How to take landscape photos during the winter

Camera Exposure Mode Matters-Especially During the Winter Months

Nov 09, 2021

Winter is filled with countless peaceful scenes. All of that fresh falling snow quiets the once-bustling growth of spring and summer and hides the vibrancy of fall with her soft white blanket. The peacefulness within these scenes is both calming and stunning.

During one of my most recent masterclasses, I was asked by an attendee, "What single tip can help me improve my landscape images." There are, of course, many tips and techniques that will contribute to more successful landscape images. However, if I have to choose one tip, it'll always be that a landscape photographer should use manual settings on the camera if there's an option to do so. Manual options include manual exposure mode, manual white balance settings, manual bracketing and so on. 

Snow during the winter months can pose a challenge to the landscape photographer who chooses an exposure mode outside of manual exposure mode. The camera can easily overexpose or underexpose snow in a landscape scene in an automatic or semi-manual exposure mode, like aperture priority mode. Using a manual exposure mode will allow the photographer to choose the best exposure settings for a scene while maintaining detail within a landscape setting dusted with snow.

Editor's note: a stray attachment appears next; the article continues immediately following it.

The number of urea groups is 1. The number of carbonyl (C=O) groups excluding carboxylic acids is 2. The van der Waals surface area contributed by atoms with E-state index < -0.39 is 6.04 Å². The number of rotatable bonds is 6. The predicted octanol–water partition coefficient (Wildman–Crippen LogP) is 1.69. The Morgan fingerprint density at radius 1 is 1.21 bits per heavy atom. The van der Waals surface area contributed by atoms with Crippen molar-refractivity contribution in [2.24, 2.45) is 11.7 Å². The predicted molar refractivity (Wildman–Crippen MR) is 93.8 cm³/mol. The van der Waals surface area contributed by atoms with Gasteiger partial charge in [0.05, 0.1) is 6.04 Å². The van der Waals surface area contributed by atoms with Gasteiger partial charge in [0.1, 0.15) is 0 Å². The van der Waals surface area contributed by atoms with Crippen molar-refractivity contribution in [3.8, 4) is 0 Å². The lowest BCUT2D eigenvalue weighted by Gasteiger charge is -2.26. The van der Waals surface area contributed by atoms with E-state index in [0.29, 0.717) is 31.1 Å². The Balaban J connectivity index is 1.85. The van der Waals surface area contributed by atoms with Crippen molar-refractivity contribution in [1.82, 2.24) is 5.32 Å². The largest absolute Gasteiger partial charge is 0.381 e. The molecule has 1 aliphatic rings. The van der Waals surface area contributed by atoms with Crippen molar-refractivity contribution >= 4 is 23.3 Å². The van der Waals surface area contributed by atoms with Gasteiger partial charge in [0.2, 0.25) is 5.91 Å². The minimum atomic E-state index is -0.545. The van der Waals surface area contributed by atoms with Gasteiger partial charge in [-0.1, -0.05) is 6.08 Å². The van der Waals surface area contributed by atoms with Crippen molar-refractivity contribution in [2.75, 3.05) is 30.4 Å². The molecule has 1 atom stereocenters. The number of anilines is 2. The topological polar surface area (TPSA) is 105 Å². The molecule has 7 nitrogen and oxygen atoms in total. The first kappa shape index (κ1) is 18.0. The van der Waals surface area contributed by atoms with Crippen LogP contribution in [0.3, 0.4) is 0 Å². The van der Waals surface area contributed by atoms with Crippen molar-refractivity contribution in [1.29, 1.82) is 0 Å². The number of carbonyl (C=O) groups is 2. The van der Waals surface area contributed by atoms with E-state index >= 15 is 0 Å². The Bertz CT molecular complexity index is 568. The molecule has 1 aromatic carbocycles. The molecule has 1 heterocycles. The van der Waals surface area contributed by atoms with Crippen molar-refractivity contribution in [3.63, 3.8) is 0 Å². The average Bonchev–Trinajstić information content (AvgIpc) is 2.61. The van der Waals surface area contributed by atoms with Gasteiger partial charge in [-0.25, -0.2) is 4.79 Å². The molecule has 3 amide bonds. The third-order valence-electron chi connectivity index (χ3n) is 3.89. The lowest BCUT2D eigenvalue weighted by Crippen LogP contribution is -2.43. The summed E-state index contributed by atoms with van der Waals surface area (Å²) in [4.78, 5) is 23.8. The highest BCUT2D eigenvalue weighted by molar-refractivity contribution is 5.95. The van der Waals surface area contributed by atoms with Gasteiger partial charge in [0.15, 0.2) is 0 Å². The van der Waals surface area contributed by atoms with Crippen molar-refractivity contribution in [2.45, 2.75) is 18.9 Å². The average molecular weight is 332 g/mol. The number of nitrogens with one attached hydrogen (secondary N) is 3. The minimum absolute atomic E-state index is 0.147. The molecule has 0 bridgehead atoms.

ISO 31, 16mm, f11, 1/3 sec

When exposing for snow in highlight, I always recommend exposing at a light meter read of about +1 2/3 as this should, in most situations, retain highlights and produce a well-exposed image. 

If you are not familiar with or comfortable using manual exposure mode, look at my online learn-at-your own pace workshop, Manual Mode for the Landscape Photographer. It'll help you take control over vital camera settings and result in more successful landscape images. 

Whether this workshop is for you or not, keep in mind that during the winter months exposing for snow and setting your exposure triangle based on a light meter read for the snow will usually result in the best exposure for a wintery landscape scene. 

After all, a well-exposed image will retain details in highlights, shadows and produce higher quality landscape images. 

Have fun this winter season in all that snow! 

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